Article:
After drawing 0-0 against Bayern Munich in the first leg, Liverpool travelled to Allianz Arena to take on the Bavarian giants in a highly-anticipated Champions League match. Bayern have just recently overtaken Borussia Dortmund at the top of the Bundesliga table on goal difference, while Liverpool sit one point behind first placed Manchester City in the chase for the Premier League title.
While the first match was a bit of a disappointment for the Reds attack, this second leg would be far improved as Liverpool went on to win 3-1, successfully executing and administering a number of tactical stratagems.
The hosts were on a high after winning five consecutive league matches, including a 6-0 demolition of Wolfsburg and an impressive 5-1 win away from home against renowned Bayern-killers Borussia Monchengladbach. The deep midfield pair of Thiago Alcantara and Javi Martinez started both those lopsided victories, and thus were the central ball-playing cogs for Bayern against Liverpool.
With right-back Joshua Kimmich suspended for the second leg, Rafinha started in his place. James Rodriguez, along with wingers Serge Gnabry and Franck Ribery were hoping they could give Robert Lewandowski more service than the limited touches the Polish striker received in the first leg.
Liverpool travelled to Germany without midfielder Naby Keita, who stayed back in England due to injury. Virgil van Dijk returned to the starting back line after his first-leg ban. Fabinho, to the surprise of many, began the match on the bench but was shortly subbed on in the 13thminute after Jordan Henderson’s ankle injury was reaggravated.
The front three started as usual, coming into the match in a mix of individual forms. Sadio Mane scored a brace in two of his last three matches, and Roberto Firmino also notched a brace in his last match. Mohamed Salah had not scored nor assisted in his last five, however.
As was somewhat expected, Bayern began controlling possession. Liverpool defended in a medium block, with the front three and an alternating wide midfielder pressing Bayern’s back two lines. Liverpool didn’t allow Bayern to settle in possession centrally around the final third, and this made Bayern uncomfortable.
This was a classic counter-press by Liverpool early in the match. Notice Georginio Wijnaldum pressing nearly as high up the pitch as the front three. Also notice Salah’s pressing run angle and body shape contorted to attempt to block off the passing lane on Hummels’ left; a vital concept of gegenpressing.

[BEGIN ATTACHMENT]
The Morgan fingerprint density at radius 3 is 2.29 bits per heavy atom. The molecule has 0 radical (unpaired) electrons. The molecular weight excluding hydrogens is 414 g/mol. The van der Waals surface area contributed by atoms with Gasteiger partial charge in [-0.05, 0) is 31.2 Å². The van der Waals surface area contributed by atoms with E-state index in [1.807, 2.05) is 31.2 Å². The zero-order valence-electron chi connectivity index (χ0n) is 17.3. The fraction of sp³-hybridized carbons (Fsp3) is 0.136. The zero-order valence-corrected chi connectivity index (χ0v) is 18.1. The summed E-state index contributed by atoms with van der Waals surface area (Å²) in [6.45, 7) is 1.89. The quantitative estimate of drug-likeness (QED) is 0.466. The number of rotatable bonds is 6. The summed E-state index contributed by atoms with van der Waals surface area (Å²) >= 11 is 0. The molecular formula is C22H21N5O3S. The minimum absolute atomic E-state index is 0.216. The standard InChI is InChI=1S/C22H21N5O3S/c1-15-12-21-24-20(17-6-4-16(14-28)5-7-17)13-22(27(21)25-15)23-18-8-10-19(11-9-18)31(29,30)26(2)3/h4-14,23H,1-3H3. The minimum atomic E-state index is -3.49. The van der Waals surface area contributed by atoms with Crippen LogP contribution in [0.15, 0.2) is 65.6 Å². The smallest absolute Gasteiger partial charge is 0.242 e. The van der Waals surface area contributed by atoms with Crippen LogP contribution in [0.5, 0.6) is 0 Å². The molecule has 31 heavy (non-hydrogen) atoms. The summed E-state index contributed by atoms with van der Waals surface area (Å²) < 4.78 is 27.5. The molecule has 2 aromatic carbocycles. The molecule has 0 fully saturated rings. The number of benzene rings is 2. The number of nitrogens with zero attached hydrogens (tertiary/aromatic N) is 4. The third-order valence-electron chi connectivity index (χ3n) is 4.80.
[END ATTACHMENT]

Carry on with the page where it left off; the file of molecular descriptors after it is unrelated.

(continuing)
This press, though often executed more centrally on the pitch, successfully diminished Bayern’s attacking threat. To go up against a team that had a goal difference of 11-1 in their past two games and limit them to only an own goal is an impressive feat. Even still Jurgen Klopp is well known for taking away the strong suits of even the best sides in Europe.
Arguably the areas where Bayern had the biggest advantage in the first leg were in the forward wide areas, and this return match was no different. Due to the high pressing of Wijnaldum on Bayern’s left side, Ribery found ample space further down that touch line.
Right-back Trent Alexander-Arnold did an good job overall at halting Ribery. He was dribbled past once, but he was able to make a total of five interceptions, more than anyone else on the pitch, and was at least able to contain the Frenchman long enough for Salah to track back and help win back possession.
On the other side, Andrew Robertson had trouble holding back Gnabry. The German’s speed often intimidated the Scotsman, which eventually resulted in a Liverpool own goal created by Gnabry.
Ultimately however, Liverpool were able to stop most passes into the box or to Lewandowski thanks to excellent defensive work from Van Dijk, Joel Matip and Fabinho. These three made a number of individual defensive plays on the ball.
These disruptions not only prevented Lewandowski from touching the ball, but they often shifted into counter-attacks by Liverpool.
After Salah and Mane had begun the match on the left and right sides of the pitch respectively, they swapped back after about 15 minutes. Liverpool primarily attacked through the wide areas, through their usual pressing or quick long balls.
The second half saw Liverpool’s attack bolden, with a willingness to counter-attack more aggressively. As has often been a theme this season when Mane succeeds, Salah drew multiple defenders towards himself, freeing up Mane to attack in more open space.
Mane scored a brace for the fifth time this season, tallying a ridiculous six goals in his last four matches. Liverpool’s attack may be returning to form just in time for a long-winded back stretch of the season.
“I have to congratulate Jurgen Klopp and Liverpool. They were clearly the better side over the two games.” -Niko Kovac
In what initially began as an even, tactically cautious match, Liverpool took advantage through the wide areas and ran with it. The extremely organised pressing and individual brilliance from the Reds not only contained but also outwitted Bayern. The Bavarians were held to a meagre 0.26 xG at home.
Bayern still have the Bundesliga and the DFB Pokal to play for, and manager Niko Kovac will make sure to succeed in both if he does not want to be sacked by an impatient club board. Liverpool also have a league title to fight for, and this victory will give a major boost to the confidence of a team that saw form dip in January and February. Manchester City also advanced in their own Champions League tie, throwing fuel to the fire of what is becoming a brilliant rivalry.
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